While both the NFL owners and players toss an occasional platitude the fans’ way regarding how much they care, everyone realizes that neither side has spent more than a minute or two thinking about the fans’ position in the ongoing NFL lockout.

Sportswriters, sports talk show hosts, and others lament the fact the fans don’t have anyone representing them during discussions between the owners and players.  Fans certainly have a legitimate stake in this fight.  Besides the obvious fact that the fans are the NFL’s consumers, and as such the lifeblood of the business, fans/taxpayers have built stadiums — and the infrastructure surrounding the stadiums — all over the league.  The majority of NFL stadiums should have the corporate name removed in favor of “Taxpayer Stadium.”

It’s clear the fans should have a voice during this dispute between owners and players.  And it’s also clear that publicly-elected government officials should end their silence and get involved in this dispute as well.  On public policy matters, citizens depend on their elected officials to represent them.  Professional sports in general, and the NFL in particular, wouldn’t exist as we know them today without a variety of public policies that have been set in place over the years.  For those that say government shouldn’t have any role in the business of sports, the fact is they already have a huge role in the business of sports.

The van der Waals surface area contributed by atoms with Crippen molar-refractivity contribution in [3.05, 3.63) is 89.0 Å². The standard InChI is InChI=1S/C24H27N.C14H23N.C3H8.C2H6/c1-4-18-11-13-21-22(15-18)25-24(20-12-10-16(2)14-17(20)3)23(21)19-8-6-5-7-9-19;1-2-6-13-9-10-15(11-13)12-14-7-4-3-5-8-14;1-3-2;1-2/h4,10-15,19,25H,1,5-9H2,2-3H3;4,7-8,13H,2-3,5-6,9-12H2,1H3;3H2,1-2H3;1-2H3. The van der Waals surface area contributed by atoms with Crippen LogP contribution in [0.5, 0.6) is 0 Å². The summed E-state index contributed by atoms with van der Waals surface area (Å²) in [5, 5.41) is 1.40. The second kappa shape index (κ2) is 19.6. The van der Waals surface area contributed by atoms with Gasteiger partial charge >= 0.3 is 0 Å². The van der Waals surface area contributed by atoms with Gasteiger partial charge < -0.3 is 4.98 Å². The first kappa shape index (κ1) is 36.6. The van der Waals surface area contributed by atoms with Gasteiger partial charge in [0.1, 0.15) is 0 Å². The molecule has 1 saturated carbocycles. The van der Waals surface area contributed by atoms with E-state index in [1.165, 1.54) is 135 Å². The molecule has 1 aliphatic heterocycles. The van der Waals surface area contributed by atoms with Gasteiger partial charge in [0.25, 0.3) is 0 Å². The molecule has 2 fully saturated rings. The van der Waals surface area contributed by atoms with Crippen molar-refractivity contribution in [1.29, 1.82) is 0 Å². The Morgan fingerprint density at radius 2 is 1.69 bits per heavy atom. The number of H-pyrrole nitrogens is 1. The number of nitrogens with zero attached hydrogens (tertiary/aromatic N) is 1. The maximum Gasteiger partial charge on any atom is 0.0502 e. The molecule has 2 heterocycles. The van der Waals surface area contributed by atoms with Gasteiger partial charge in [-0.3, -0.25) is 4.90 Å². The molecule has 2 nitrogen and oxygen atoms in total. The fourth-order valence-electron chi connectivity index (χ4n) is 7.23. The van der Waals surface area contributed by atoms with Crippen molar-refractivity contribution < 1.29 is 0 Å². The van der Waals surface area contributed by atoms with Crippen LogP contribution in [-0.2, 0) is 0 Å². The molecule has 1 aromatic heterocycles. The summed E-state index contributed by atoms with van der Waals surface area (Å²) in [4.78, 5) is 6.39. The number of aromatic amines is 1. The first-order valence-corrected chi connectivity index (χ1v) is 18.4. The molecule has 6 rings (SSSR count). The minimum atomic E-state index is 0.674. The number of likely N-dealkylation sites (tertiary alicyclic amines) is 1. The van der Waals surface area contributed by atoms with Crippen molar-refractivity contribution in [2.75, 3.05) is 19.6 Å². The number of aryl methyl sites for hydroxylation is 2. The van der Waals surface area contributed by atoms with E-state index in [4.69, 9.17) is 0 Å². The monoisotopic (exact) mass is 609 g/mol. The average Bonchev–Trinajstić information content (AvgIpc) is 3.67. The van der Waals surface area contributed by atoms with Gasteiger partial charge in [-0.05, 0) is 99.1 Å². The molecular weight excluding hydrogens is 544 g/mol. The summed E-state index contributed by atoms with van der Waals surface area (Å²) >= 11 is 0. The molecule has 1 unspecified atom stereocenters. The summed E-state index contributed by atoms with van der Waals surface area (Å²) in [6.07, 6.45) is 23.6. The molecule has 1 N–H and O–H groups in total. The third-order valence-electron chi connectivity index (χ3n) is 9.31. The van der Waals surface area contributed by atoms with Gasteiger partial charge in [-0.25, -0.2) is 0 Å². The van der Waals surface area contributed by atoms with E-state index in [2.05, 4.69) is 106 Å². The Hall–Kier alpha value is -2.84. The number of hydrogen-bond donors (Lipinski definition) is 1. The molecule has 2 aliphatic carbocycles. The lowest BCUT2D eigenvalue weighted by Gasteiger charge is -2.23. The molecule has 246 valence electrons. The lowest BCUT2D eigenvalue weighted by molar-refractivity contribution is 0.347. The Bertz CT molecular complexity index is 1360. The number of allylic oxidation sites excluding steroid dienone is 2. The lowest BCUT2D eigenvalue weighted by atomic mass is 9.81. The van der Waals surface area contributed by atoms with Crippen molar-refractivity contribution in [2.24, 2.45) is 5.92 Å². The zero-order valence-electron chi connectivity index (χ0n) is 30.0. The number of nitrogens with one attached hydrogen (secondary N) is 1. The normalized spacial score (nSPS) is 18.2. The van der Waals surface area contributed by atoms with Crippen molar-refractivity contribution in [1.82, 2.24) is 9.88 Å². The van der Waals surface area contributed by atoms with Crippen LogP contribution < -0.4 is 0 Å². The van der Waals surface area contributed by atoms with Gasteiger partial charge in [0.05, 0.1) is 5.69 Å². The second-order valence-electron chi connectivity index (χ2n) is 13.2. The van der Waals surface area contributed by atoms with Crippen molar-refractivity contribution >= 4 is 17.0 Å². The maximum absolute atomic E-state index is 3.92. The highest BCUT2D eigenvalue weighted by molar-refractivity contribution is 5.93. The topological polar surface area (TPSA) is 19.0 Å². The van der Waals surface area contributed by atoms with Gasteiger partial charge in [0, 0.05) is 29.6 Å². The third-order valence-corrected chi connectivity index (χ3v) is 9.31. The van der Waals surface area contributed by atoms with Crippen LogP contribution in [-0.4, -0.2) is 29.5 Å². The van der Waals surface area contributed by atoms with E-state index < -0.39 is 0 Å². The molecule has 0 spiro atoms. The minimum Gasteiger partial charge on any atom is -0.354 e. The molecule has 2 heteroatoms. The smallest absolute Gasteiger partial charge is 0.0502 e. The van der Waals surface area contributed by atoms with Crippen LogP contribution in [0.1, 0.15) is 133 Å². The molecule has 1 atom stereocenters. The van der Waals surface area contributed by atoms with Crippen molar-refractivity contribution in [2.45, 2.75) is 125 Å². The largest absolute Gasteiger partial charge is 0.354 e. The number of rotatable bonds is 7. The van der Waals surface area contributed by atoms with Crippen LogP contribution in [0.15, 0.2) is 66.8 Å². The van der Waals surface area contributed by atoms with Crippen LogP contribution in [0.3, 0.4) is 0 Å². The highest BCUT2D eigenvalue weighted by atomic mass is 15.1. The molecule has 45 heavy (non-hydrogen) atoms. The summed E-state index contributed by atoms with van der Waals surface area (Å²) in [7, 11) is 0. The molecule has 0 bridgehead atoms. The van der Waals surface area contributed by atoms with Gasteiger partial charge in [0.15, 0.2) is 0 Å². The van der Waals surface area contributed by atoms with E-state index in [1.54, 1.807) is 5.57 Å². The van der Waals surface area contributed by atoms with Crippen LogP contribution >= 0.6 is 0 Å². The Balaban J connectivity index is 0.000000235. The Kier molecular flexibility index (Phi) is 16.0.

Sports policy expert Evan Weiner outlines the role of government well in a recent column entitled Fans Don’t Matter in Sports:  “By the way, where are the municipal leaders who lead the rush to get stadiums built for NFL owners (and other sports)?  President Barack Obama has washed his hands of the NFL lockout as has the Chairman of the House Judiciary Committee, Republican Lamar Smith of Texas.  Apparently all elected officials want to stay clear of the NFL lockout despite the fact that the NFL clearly has been built by Congress (the Sports Broadcasting Act of 1961, the 1966 AFL-NFL merger, the 1984 Cable TV bill that allowed cable operators to bundle channels on a basic tier and forced subscribers to pay for all channels on a basic tier — the tier that became the home to sports — whether the subscribers watch sports programming or not, and the 1986 tax code revision which changed the way municipally funded stadiums and arenas were financed and placed the burden of paying off the debt on taxpayers) and helped along by local elected officials.”

Government certainly has a stake in the business known as the National Football League.  Where’s the pressure from government officials on the owners and players during this lockout mess?  Where are the government officials carrying the “voice of the fan”?

It’s time they come out of hiding.

Ken Reed, Director & Senior Analyst, League of Fans

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